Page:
Nostalgia for Hong Kong’s Golden Age

One man who dropped everything to fight for democracy in Hong Kong is 71­-year old Elmer Yuen. Popularly known as “Daddy Yuen,” he left his million dollar business to lobby for Hong Kong’s democracy movement overseas. He’s in the process of taking the issue to the High Court in the United Kingdom, and he wants the British govern­ment to sue the Chinese Commu­nist Party (CCP) for violating the Joint Declaration, and force the U.K. to readopt Hong Kong as an overseas territory through legal means.

“Everything they promised in the joint declaration, they broke,” he said. “A place belongs to the peo­ple who live there, so Hong Kong’s fate should be decided by Hong Kong’s people.”

For Thomas Ng*, who’s in his late thirties and grew up in the period between the Joint Declaration and the handover, the national security law intensified a long­-looming mel­ancholy and opened his mind to new solutions. He thinks reunifica­tion with Britain could work well.

“I just don’t want to be under Chinese authority,” he said. “My friends feel the same way. A lot of people actually reminisce about the time when we were still under British law, a lot of people just think: ‘anything but China.’”

But according to John Carroll, a professor of modern Chinese history at the Hong Kong Univer­sity, the reunification campaign’s chances are slim. He calls the idea “ridiculous.” According to him, the British government’s incentive to take back Hong Kong is non­-ex­istent.

“There is no way this could happen,” he says. “The bigger question is why people even think it’s possible. In fact, this obses­sion with the United Kingdom may actually have adverse effects for the democracy movement,” said Carroll.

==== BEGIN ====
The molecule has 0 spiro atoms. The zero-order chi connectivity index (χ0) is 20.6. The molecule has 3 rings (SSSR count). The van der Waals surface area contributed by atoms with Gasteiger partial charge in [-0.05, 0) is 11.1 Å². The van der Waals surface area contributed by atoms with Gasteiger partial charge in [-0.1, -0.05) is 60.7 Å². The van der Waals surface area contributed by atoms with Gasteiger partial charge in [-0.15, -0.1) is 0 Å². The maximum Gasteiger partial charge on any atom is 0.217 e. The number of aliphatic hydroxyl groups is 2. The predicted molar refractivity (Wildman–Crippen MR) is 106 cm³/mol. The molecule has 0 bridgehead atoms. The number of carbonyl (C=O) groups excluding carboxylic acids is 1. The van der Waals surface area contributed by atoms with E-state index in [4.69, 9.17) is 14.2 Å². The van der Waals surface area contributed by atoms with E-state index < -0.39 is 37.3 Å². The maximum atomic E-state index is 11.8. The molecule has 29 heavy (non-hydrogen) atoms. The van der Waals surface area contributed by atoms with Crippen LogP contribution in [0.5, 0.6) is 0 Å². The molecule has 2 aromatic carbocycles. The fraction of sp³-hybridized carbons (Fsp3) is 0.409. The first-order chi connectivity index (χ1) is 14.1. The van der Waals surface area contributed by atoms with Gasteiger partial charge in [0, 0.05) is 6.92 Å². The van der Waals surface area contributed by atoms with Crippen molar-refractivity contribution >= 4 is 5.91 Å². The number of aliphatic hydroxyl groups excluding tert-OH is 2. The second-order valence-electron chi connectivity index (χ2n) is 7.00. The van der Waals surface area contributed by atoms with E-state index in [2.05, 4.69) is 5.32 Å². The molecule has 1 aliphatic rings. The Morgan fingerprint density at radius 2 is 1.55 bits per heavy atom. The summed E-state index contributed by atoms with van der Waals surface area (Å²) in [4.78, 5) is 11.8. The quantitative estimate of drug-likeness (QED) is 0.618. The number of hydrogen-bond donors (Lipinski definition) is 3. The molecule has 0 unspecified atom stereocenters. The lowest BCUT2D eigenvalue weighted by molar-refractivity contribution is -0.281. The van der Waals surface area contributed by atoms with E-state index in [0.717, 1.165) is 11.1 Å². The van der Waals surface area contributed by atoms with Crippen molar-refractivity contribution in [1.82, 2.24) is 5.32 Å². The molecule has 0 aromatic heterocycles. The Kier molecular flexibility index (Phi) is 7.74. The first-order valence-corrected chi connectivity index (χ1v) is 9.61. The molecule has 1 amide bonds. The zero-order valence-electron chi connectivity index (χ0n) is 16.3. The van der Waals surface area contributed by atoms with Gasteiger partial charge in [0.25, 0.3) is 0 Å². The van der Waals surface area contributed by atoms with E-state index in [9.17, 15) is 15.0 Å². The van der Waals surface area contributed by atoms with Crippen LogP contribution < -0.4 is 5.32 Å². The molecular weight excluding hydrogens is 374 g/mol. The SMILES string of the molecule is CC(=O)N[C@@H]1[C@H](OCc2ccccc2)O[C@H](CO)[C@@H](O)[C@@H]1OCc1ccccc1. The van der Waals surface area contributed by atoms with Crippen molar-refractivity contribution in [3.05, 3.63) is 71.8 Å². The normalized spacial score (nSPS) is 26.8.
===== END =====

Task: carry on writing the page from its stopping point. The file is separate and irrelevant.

“This is a Hong Kong affair, and it has nothing to do with any oth­er countries. It will only make it evident to the Chinese that Hong Kong’s people are colluding with a foreign power. The last thing you want is to give the government [in Beijing] an excuse.” Carroll add­ ed that the national security law should not “come as a surprise.”

What cannot be denied is that China’s crackdown on freedom has reignited nostalgia in Hongkongers for the city’s “golden age” during the 80s and 90s.

“I miss the freedom we had to express our views, even if it was critical of the authorities, without being called unpatriotic or break­ing the law,” said Ng, reminiscing about his teenage years in British Hong Kong.

Benjamin Chan*, a student in his early twenties who was born just around the time the handover from Britain to China took place, shares the nostalgia but doesn’t think reunification is the answer.

“I think it’s mostly just people ex­periencing this melancholic feeling that everything was better in coloni­al times. We are a city capable of functioning on our own, at least systematically, and going back to the United Kingdom just seems like taking a step backwards to me.”

Most Hongkongers view the cam­paign for reunification with Britain as little more than a means to an end. They are hoping it will lead to a referendum which would allow them to decide their own fate. It is almost unimaginable that the Chinese Communist Party would ever give up its sovereignty of the region. But, for many Hong­kongers, there is little choice but to continue resisting.

“A place belongs to the peo­ple who live there, so Hong Kong’s fate should be decided by Hong Kong’s people.”

Names marked with * have been changed to protect sources from persecution. Under the national security law, advocacy for secession and independence is punishable by up to life imprisonment.

“A lot of people actually reminisce about the time when we were still under British law.”

“A lot of people just think: ‘Anything but China.’”